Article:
Soldiers -- Illinois -- Correspondence
Found in 8 Collections and/or Records:
Primarily correspondence (129 letters) of Illinois farmer and Civil War soldier Carlos W. Colby, written between 1862 and 1865, to his sisters, brother, brother-in-law, and niece, plus a dozen Civil War letters written by Colby’s future brother-in-law James Rowe. Also includes Colby’s reminiscences of his boyhood and his service in the 97th Illinois Volunteer Infantry Regiment, some family correspondence, genealogical material and a few photos.
Letters home, 1862-1863, by Charles W. Gallentine of the 7th Illinois Cavalry, from Camp Butler, Springfield, Ill., Jacinto and Corinth, Miss., Memphis and LaGrange, Tenn., and Lawrence Co., Ala., regarding camp life, skirmishes, men killed and wounded, Southern guerillas, northern Copperheads and the draft, Southern plantations and slave attitudes, Union and Confederate prisoners, etc.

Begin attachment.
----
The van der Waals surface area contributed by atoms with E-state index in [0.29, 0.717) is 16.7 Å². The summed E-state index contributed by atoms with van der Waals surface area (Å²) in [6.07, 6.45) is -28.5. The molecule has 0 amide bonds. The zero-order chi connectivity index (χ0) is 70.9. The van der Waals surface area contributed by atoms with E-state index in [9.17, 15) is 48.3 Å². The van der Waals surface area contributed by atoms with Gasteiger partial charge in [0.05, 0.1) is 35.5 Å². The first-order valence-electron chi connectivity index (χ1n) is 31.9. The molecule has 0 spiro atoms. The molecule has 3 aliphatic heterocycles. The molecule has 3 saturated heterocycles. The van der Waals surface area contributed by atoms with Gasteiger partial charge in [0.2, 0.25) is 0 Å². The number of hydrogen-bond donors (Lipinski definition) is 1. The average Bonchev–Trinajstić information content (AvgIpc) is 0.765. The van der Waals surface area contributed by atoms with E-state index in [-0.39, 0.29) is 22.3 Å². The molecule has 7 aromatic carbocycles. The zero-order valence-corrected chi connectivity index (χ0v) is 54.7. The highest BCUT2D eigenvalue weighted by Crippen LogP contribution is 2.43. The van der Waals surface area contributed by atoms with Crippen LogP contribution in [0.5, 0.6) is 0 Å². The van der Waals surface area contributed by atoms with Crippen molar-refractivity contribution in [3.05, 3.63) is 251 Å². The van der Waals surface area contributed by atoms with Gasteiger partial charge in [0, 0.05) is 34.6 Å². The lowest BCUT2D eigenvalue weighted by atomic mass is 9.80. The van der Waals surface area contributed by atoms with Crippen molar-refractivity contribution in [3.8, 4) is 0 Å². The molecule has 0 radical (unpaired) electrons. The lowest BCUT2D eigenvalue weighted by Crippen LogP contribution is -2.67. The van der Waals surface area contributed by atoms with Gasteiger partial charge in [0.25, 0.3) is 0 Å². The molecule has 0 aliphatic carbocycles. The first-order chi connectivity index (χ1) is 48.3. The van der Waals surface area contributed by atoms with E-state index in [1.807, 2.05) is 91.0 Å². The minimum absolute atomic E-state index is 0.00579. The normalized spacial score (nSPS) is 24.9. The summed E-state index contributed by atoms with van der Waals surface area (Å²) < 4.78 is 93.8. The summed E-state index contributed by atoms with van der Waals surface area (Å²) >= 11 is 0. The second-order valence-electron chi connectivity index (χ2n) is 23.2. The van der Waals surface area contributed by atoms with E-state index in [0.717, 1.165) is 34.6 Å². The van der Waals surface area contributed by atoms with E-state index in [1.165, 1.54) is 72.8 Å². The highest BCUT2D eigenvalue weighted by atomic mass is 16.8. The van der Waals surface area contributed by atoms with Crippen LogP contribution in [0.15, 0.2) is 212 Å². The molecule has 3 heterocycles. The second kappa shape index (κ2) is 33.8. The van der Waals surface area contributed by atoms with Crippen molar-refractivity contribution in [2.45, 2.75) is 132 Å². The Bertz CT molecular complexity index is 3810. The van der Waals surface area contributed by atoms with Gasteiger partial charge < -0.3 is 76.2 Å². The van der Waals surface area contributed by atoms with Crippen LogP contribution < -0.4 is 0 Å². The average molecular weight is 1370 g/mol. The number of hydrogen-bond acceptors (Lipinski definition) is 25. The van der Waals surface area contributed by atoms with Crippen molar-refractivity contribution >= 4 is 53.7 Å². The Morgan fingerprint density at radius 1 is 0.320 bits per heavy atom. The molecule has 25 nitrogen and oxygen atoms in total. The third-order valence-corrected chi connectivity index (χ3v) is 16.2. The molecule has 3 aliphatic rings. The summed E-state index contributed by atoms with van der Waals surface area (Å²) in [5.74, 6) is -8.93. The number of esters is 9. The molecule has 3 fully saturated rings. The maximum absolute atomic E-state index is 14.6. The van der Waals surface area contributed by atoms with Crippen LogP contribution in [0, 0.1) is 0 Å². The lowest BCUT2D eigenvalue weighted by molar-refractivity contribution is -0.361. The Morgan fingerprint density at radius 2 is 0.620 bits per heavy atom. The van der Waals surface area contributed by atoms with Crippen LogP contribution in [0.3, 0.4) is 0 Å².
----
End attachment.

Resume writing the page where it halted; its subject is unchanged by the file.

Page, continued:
Correspondence, writings, and official military documents of 1st Lieutenant Edgar McLean. McLean fought for the Union in the Civil War with the 122nd Illinois Regiment, and then became a Lieutenant in the 110th U.S. Colored Infantry. Most correspondence was written by Edgar McLean’s mother and other relatives to him during his service.
Civil War letters of John C. Fleming, 1862-1865, Chicago enlistee in the Chicago Board of Trade Battery, Horse Artillery, Illinois Volunteers; small collection of Fleming family mementos and letters, 1863-1906, bulk 1900-1906.
Twelve letters of John J. Russell of Sterling, Illinois, documenting his service as a sergeant and 2nd lieutenant in Company B of the 13th Illinois Infantry in Missouri, Mississippi, and Alabama. Russell writes to his brother, Charles, and sister, Julia, from Rolla, Franklin, and Heetsville, Mo., Vicksburg, Miss., Cairo, Ill., and Bridgeport and Madison Station, Ala. One letter (Dec. 6, 1861) is written on stationery containing a printed vignette portrait of McClellan.
Civil War letters of Z. Payson Shumway, a lawyer from Taylorville, Illinois, to his cousin Sallie Shumway and friend David Truax Moore written between 1861 and 1864.